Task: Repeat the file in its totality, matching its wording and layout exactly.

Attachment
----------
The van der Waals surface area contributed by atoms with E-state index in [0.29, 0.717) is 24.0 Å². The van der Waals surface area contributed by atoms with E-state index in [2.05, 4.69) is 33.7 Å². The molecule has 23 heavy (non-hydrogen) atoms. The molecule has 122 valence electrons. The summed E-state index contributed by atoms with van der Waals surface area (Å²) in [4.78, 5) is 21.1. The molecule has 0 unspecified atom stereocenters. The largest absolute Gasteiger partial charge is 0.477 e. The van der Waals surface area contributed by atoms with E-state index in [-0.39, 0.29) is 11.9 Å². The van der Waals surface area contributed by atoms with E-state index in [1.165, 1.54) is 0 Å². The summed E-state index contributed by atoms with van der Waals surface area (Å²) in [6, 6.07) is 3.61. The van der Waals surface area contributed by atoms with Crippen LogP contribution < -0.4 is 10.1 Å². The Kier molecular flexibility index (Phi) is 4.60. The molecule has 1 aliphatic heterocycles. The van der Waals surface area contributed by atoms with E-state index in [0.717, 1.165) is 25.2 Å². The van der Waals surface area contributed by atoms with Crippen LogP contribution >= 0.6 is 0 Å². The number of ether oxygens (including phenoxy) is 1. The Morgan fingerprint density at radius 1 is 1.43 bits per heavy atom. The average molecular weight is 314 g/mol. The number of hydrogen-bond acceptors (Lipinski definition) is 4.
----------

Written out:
The van der Waals surface area contributed by atoms with E-state index in [0.29, 0.717) is 24.0 Å². The van der Waals surface area contributed by atoms with E-state index in [2.05, 4.69) is 33.7 Å². The molecule has 23 heavy (non-hydrogen) atoms. The molecule has 122 valence electrons. The summed E-state index contributed by atoms with van der Waals surface area (Å²) in [4.78, 5) is 21.1. The molecule has 0 unspecified atom stereocenters. The largest absolute Gasteiger partial charge is 0.477 e. The van der Waals surface area contributed by atoms with E-state index in [-0.39, 0.29) is 11.9 Å². The van der Waals surface area contributed by atoms with E-state index in [1.165, 1.54) is 0 Å². The summed E-state index contributed by atoms with van der Waals surface area (Å²) in [6, 6.07) is 3.61. The van der Waals surface area contributed by atoms with Crippen LogP contribution < -0.4 is 10.1 Å². The Kier molecular flexibility index (Phi) is 4.60. The molecule has 1 aliphatic heterocycles. The van der Waals surface area contributed by atoms with E-state index in [0.717, 1.165) is 25.2 Å². The van der Waals surface area contributed by atoms with Crippen LogP contribution >= 0.6 is 0 Å². The number of ether oxygens (including phenoxy) is 1. The Morgan fingerprint density at radius 1 is 1.43 bits per heavy atom. The average molecular weight is 314 g/mol. The number of hydrogen-bond acceptors (Lipinski definition) is 4.